I'm not ready to say UW has the most complete athletic program in the country, but the results of late put it in the discussion. Doesn't matter if it's a touchdown pass in front of 70,000 people or a birdie putt in front of 70, the Huskies elicit significantly more cheers than jeers.
This might not play well in Pullman. Sorry about that, Cougs. But one has to give credit when it’s deserved.
I’ve been in Seattle for nearly three years now, where the sports scene has been as surprising as it has been stirring. From unforeseen city council votes on arena projects, to out-of-nowhere drama between Seahawks, to a seemingly sunk Mariners squad surging in the standings — it’s been anything but predictable.
But if there has been one source of consistency over these past 34 months — if there’s anything involving athletes, coaches and officials that has been truly reliable, it’s this: Some team from Washington does something awesome.
I’m not ready to say UW has the most complete athletic program in the country, but the results of late put it in the discussion. Doesn’t matter if it’s a touchdown pass in front of 70,000 people or a birdie putt in front of 70, the Huskies elicit significantly more cheers than jeers.
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Will it last? TBD. Sports success is a fickle thing.
What’s seems apparent, though, is shocking postseason runs and historic moments are lurking all around campus.
We can start with football — the lead singer of this band — which vaulted itself back into the national spotlight well ahead of schedule. Two years after Chris Petersen took over as coach, the Huskies stampeded their way to a Pac-12 title and College Football Playoff berth, then reached the Fiesta Bowl the next season. The No. 13 ranking 247sports.com assigned its most recent recruiting class is the best of Petersen’s career. The coach keeps on woofing on Twitter, and his players will likely keep winning on the field.
How about women’s basketball? Has there been a more unexpected run in this town than the one those Huskies made in 2016, when they reached the Final Four? Has there been a more dominant athlete in this town than Kelsey Plum was in 2017, when she set the NCAA’s career and single-season scoring record?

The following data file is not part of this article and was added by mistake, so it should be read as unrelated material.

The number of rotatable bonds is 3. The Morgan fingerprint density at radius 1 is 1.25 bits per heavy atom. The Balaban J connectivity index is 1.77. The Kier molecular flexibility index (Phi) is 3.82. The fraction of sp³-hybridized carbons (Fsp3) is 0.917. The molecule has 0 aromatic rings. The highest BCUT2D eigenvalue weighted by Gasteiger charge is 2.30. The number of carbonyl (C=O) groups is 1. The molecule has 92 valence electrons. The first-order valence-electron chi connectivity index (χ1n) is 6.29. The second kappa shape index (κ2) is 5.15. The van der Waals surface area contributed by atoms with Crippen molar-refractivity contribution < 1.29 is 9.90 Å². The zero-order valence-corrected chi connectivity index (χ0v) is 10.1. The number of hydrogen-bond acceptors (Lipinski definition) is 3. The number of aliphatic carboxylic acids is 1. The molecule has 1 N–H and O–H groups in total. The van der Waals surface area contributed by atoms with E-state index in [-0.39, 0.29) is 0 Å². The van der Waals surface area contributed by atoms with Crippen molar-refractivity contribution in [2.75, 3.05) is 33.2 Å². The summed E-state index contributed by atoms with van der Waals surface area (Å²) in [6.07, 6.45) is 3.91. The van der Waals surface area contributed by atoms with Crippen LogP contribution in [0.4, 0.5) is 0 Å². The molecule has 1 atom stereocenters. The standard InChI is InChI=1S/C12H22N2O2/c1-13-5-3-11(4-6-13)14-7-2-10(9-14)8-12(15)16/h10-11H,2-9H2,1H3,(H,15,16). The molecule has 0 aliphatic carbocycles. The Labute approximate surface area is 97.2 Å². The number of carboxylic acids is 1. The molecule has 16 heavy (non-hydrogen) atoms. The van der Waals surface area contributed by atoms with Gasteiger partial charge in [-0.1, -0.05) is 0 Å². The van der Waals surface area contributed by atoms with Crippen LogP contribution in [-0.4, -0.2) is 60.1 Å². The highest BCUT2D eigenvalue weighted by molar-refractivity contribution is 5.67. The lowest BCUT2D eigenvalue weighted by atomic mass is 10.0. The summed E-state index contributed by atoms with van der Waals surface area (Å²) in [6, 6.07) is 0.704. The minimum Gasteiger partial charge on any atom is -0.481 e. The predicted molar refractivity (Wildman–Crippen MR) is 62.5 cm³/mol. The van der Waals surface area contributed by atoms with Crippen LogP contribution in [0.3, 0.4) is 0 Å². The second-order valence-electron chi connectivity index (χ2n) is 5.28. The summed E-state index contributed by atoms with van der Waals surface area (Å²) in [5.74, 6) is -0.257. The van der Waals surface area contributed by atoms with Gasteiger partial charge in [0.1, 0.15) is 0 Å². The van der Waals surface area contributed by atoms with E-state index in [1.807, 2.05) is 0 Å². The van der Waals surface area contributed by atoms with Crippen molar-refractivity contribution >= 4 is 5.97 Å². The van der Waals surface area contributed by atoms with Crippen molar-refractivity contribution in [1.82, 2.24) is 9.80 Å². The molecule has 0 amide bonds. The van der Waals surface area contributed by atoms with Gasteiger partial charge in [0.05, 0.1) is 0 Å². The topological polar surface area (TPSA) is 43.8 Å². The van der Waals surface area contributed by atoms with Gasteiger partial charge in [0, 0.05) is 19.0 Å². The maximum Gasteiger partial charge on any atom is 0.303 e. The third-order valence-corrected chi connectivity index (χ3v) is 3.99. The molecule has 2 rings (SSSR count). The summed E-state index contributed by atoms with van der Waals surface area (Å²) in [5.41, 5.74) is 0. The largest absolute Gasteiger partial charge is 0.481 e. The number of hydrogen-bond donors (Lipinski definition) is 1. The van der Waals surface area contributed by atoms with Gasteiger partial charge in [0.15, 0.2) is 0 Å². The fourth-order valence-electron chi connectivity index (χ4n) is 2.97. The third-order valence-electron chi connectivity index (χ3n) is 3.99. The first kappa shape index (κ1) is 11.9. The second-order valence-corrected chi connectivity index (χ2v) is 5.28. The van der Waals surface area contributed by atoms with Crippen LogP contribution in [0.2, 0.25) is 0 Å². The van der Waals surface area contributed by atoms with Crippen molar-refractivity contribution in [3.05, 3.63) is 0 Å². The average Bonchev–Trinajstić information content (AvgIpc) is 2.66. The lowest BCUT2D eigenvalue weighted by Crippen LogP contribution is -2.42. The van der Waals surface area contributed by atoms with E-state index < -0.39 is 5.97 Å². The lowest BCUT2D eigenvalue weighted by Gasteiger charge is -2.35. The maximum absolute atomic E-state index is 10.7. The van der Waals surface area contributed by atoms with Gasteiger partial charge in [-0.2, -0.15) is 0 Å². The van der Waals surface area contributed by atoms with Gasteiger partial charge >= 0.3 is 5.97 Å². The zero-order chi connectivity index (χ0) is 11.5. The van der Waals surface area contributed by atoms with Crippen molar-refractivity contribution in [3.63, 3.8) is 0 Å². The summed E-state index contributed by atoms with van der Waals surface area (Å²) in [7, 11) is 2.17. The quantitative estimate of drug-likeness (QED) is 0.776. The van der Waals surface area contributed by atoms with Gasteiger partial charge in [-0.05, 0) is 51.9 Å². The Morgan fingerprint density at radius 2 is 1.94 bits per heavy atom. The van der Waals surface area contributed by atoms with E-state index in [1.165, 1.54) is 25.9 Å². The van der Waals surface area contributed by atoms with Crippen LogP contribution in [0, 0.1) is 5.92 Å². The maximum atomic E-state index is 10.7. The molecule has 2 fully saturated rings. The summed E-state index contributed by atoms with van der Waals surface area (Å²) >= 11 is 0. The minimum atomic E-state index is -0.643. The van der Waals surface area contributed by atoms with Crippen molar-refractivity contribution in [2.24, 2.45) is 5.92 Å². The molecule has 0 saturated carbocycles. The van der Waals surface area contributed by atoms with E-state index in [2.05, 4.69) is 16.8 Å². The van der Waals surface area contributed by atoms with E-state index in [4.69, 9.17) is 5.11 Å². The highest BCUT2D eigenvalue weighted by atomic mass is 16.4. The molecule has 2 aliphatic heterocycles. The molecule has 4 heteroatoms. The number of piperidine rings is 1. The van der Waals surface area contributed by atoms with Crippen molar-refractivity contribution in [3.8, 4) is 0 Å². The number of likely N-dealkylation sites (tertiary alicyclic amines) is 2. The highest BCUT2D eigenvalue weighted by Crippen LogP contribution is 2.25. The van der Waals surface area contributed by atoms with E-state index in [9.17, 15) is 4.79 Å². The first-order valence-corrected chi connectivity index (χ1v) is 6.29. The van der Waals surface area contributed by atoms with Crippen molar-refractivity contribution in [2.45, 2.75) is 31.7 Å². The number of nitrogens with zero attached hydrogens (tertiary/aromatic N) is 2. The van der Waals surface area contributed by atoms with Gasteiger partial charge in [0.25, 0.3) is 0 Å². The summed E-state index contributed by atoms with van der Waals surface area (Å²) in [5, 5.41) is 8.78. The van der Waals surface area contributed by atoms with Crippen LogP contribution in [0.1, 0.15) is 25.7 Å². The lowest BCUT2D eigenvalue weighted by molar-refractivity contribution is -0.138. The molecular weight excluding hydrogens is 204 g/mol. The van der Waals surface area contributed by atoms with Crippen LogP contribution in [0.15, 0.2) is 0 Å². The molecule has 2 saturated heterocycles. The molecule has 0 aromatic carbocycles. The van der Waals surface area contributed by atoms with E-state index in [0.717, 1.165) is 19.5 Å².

That program struggled mightily last season, as Jody Wynn inherited a roster sans Plum, Chantel Osahor or any other prominent player from Mike Neighbors’ squad. But that doesn’t take away from the individual and team history made in prior seasons.
Speaking of history, how about UW baseball? The Huskies weren’t among the top 25 teams in the country when the NCAA regionals started at the beginning of the month, but after a ninth-and-10th-inning rally vs. Cal State Fullerton on Sunday, they made their first ever College World Series.
How about UW softball? The Huskies began this season with 28 straight wins, then won their first eight of the postseason before falling to Florida State in the national championship series. They also have their No. 1 and 1A pitchers — Gabbie Plain and Taran Alvelo — returning next year, not to mention a slew of their top hitters.
Prefer the the links to the field? Well, the Huskies women’s golf team won its first national championship in 2016, and qualified for the NCAA championships once again this year.
Prefer the sea to the links? Well, the Huskies women’s rowing team swept the three grand events en route to the national championship last year and finished second this year. The men’s team — although not NCAA-sanctioned — won the overall points title in the national championships for the 11th time in 12 years.
The women’s volleyball team reached the Elite Eight two seasons ago. The gymnastics team finished No. 11 in the country this season. The men’s soccer team made it to the third round of the NCAA tournament in 2016, and last year, the men’s basketball team won 20 games for the first time since 2012.
Obviously, not every program on Montlake is shining. The once dominant men’s golf team hasn’t been a national threat in years, and former track coach Greg Metcalf resigned amid allegations of weight-shaming and other mistreatment last May.
Still, generally speaking, there hasn’t been a fall, winter or spring that has failed to produce something memorable at Washington in quite a while.
This kind of thing is never about one person, but Washington athletic director Jen Cohen can’t be deprived of credit. In addition to hiring men’s basketball coach Mike Hopkins, and being an integral piece in luring Petersen, she has overseen one of the nation’s most ascendant athletic departments. Not bad for her first two years on the job.
Once baseball season is over, we won’t see any Huskies in action until the fall. That’s OK.
Based on what we’ve seen from the lately, they’ll likely be worth the wait.